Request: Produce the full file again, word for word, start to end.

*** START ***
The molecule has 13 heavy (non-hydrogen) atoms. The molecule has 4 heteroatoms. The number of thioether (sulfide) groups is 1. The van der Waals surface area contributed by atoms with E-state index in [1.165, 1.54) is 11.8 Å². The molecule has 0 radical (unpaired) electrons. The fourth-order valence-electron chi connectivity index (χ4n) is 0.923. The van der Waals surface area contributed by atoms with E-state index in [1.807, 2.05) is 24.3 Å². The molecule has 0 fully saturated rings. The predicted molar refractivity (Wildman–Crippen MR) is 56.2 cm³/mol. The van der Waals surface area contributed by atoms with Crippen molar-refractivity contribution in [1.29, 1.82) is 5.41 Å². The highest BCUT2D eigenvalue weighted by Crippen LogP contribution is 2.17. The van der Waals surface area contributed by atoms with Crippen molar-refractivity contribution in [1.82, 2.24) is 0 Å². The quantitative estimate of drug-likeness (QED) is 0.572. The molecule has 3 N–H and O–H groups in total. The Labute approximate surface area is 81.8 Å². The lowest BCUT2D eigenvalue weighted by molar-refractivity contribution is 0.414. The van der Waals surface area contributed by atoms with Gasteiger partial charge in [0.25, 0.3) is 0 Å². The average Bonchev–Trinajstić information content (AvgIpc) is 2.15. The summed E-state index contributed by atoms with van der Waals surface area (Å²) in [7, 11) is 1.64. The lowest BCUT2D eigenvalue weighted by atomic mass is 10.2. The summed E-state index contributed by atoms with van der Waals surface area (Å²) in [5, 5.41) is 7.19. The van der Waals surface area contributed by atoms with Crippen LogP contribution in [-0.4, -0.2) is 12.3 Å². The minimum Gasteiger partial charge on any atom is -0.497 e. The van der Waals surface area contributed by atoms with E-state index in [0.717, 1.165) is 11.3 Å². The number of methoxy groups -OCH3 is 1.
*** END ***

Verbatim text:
The molecule has 13 heavy (non-hydrogen) atoms. The molecule has 4 heteroatoms. The number of thioether (sulfide) groups is 1. The van der Waals surface area contributed by atoms with E-state index in [1.165, 1.54) is 11.8 Å². The molecule has 0 radical (unpaired) electrons. The fourth-order valence-electron chi connectivity index (χ4n) is 0.923. The van der Waals surface area contributed by atoms with E-state index in [1.807, 2.05) is 24.3 Å². The molecule has 0 fully saturated rings. The predicted molar refractivity (Wildman–Crippen MR) is 56.2 cm³/mol. The van der Waals surface area contributed by atoms with Crippen molar-refractivity contribution in [1.29, 1.82) is 5.41 Å². The highest BCUT2D eigenvalue weighted by Crippen LogP contribution is 2.17. The van der Waals surface area contributed by atoms with Crippen molar-refractivity contribution in [1.82, 2.24) is 0 Å². The quantitative estimate of drug-likeness (QED) is 0.572. The molecule has 3 N–H and O–H groups in total. The Labute approximate surface area is 81.8 Å². The lowest BCUT2D eigenvalue weighted by molar-refractivity contribution is 0.414. The van der Waals surface area contributed by atoms with Gasteiger partial charge in [0.25, 0.3) is 0 Å². The average Bonchev–Trinajstić information content (AvgIpc) is 2.15. The summed E-state index contributed by atoms with van der Waals surface area (Å²) in [7, 11) is 1.64. The lowest BCUT2D eigenvalue weighted by atomic mass is 10.2. The summed E-state index contributed by atoms with van der Waals surface area (Å²) in [5, 5.41) is 7.19. The van der Waals surface area contributed by atoms with Crippen LogP contribution in [-0.4, -0.2) is 12.3 Å². The minimum Gasteiger partial charge on any atom is -0.497 e. The van der Waals surface area contributed by atoms with E-state index in [0.717, 1.165) is 11.3 Å². The number of methoxy groups -OCH3 is 1.